‘Is it according to the proportion of God’s Word? I doubt it. That faith in Christ is the root of all holiness … no well-instructed Christian will ever think of denying. But surely the Scriptures teach us that in following holiness the true Christian needs personal exertion and work as well as faith’.

     Faith must be exercised, of course, with prayer, study and watchfulness. But we have to take responsibility for a holy walk. It isn’t enough to say, ‘God must make me holy’. As someone has put it: ‘You can put away that habit that has mastered you if you truly desire to do so’.

     That’s challenging. We must accept personal responsibility for sinful habits. We dare not blame a want of grace for our faults and sins.

 

Taking sin seriously

 

Thirdly, we must take all sin seriously, for a failure to do so will be a hindrance to holiness. We must ‘lay aside every weight and the sin that doth so easily beset us and … run with patience the race that is set before us, looking unto Jesus the author and finisher of our faith’ (Hebrews 12:1-2; emphasis added).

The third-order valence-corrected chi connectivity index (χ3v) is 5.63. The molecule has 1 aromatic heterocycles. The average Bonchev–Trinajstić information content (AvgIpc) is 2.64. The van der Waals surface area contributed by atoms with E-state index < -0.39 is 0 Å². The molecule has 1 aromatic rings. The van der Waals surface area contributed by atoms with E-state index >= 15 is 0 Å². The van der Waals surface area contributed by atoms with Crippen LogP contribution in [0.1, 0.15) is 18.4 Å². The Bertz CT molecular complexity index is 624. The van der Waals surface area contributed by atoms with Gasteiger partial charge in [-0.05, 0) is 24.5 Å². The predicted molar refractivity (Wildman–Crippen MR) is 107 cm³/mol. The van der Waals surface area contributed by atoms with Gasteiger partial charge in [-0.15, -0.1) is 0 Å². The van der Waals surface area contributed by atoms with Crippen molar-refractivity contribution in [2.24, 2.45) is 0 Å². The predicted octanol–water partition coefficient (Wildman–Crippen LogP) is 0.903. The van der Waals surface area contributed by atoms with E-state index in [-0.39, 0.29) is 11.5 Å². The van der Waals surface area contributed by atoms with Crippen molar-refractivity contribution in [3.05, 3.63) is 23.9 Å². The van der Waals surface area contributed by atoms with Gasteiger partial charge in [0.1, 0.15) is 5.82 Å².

The truth is that we are prone to excuse some sins while condemning others. We rationalise and say that the ‘small’ sins aren’t quite so bad. We need to remember that ‘he who is faithful in the least, is faithful also in much’.      

     Of course, some sins are more serious than others. We have to be sensitive to sin in its weight as well as its extent. But who decides what is small enough not to cause concern? Do we appreciate sufficiently the power of ‘littles’ in this respect? Remember the ‘sluggard’ in Proverbs?

     ‘How long wilt thou sleep, O sluggard? When wilt thou arise out of thy sleep? Yet a little sleep, a little slumber, a little folding of the hands to sleep: so shall thy poverty come as one that travelleth, and thy want as an armed man’ (6:9-11).

     The regress into mastery by sin is often little by little. George Smeaton speaks of the onset of backsliding in this way: ‘The sin that dwells in us comes on with noiseless step, disarming all suspicion. It may be under the guise of weariness, or suggesting delay in spiritual service, and it is little suspected, nay, spiritual slumber is accounted sweet’.

     It is often ‘the little foxes that spoil the vines’ (Song 2:15).

    

Pursuing holiness

 

To summarise, personal holiness is of the utmost importance. Let us understand that our standard is the Lord – we must be holy because he is holy. His holiness is of course perfect, as ours will never be this side of glory. But our aim is not to be lower. Let us learn to loathe sin as the Lord loathes it, and love the beauty of holiness as he loves it.

     Whatever the world thinks, let us strive for moral and spiritual purity. Let us pursue this with a will. For without it no man shall see the Lord (Hebrews 12:14).

            John W. Keddie